The shooter, who stayed completely silent throughout the massacre, began walking down the hall, entering classrooms, and indiscriminately shooting everybody he could at point blank range. Ten students successfully jumped out of windows and onto the grass, but many classrooms led out to concrete, making this escape impossible.

Students barricaded themselves against Cho from inside the classrooms. Those who managed to use their hands and feet to barricade the door around the periphery survived. (Cho attempted to shove the door open and shoot around door handle, but soon gave up.) In other classrooms, those who instead braced their bodies against the door were shot dead.

Within eleven minutes, 45 people had been shot. 45 people that never knew there was a shooter on the loose.

The first call for help to go through went to the Blacksburg Police Department at 9:41 a.m. The dispatcher did not recognize the name or location of “Norris Hall” so she transferred the call to campus law enforcement.

Three minutes later, Blacksburg and Virginia Tech police arrived at Norris Hall. They attempted to gain entry through three different doors, however, failed to shoot the chains off. Eventually police are able to shoot open a key lock to a fourth door and follow the sound of the shots to the second floor.

To avoid potential confusion, one team of police proceeded rapidly to the second floor landing, while a second team headed up the opposite stairwell to the third floor. Both teams started clearing rooms.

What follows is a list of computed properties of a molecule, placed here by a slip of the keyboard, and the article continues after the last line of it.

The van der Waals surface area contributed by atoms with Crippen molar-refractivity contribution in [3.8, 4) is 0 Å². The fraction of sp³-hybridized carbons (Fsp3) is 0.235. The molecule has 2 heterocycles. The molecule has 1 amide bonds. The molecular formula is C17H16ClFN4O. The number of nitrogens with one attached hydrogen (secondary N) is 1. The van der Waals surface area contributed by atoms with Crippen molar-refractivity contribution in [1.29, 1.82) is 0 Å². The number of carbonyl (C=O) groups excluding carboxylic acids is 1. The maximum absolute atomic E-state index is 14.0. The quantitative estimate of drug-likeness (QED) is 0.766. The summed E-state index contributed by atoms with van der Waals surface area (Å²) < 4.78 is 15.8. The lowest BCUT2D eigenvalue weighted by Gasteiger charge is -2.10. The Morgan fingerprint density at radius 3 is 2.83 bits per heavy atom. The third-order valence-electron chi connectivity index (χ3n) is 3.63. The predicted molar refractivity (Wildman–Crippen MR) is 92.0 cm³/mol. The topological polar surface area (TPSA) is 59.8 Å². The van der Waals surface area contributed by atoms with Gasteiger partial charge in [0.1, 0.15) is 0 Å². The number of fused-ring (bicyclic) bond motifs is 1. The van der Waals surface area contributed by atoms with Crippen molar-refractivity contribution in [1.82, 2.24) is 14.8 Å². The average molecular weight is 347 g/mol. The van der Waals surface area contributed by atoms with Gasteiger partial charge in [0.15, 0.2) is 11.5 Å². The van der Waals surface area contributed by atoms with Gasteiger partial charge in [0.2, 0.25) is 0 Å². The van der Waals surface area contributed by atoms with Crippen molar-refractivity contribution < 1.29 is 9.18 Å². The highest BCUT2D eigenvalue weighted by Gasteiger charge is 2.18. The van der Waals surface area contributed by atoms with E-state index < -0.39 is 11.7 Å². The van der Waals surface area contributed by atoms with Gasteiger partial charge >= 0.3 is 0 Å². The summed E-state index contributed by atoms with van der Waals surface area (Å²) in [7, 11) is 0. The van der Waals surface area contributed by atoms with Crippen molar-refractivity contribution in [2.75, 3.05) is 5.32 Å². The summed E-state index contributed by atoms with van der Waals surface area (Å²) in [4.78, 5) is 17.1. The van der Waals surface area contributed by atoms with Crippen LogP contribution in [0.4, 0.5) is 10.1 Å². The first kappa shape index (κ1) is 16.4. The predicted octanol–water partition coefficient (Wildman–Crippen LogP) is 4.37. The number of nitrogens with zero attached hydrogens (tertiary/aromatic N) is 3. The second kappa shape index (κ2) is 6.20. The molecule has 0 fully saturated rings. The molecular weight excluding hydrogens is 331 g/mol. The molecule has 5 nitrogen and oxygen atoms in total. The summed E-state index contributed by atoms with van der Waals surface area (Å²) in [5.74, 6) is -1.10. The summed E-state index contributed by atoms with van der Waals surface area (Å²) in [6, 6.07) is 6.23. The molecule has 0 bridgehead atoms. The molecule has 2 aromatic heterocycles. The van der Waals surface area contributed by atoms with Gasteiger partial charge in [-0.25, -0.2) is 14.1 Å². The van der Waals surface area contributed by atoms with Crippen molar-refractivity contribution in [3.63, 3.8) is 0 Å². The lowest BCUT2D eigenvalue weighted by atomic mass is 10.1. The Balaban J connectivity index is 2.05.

At 10:08 a.m. a deceased male believed to be the shooter was found with self-inflicted gunshot wounds to the head.

College campuses are like small communities as I have said. They often have their own police and fire departments, an army of workers who maintain its buildings and infrastructure, and thousands of residents, also known as students. Just like any community, a college also needs its own alert system which can quickly warn its residents of threats or provide less critical information in an efficient manner.

There are still some campuses without elaborate or highly technical alerts systems but a majority have incredible systems in place capable of sending alerts in several different forms. What is sad is that Virginia Tech had a gun it never un-holstered.

The Crime Awareness and Campus Security Act -- passed in 1990 -- requires all colleges and universities participating in federal student financial aid programs to warn the campus community in a timely manner about ongoing security threats. The U.S. Department of Education has so far declined to define what constitutes timely reports, but the fact that the vast majority of colleges and universities in the United States participate in federal student financial aid programs means they're also subject to this requirement.

In the past, colleges and universities typically relied on standard, low-tech mass notification systems, such as series of loudspeakers, sirens or intercoms, as well as campus media, such as radio or television stations. Advancements in communications technology, however, now offer additional ways to pass the word during an emergency with the most common being text alerts.

While I am not keen on technology, I will admit that technology has given us the edge when it comes to alerting, unless of course, you do not use it. As always in my blogs, I would like to recognize that too often we are the victims of our own design so I will close today’s educational rant by reminding you that Americans still have a long way to go.

I place into evidence the issue of one tornado siren in Colbert County, Alabama, a siren purposely disabled by local officials because residents complained about the noise it made. Six residents to be exact.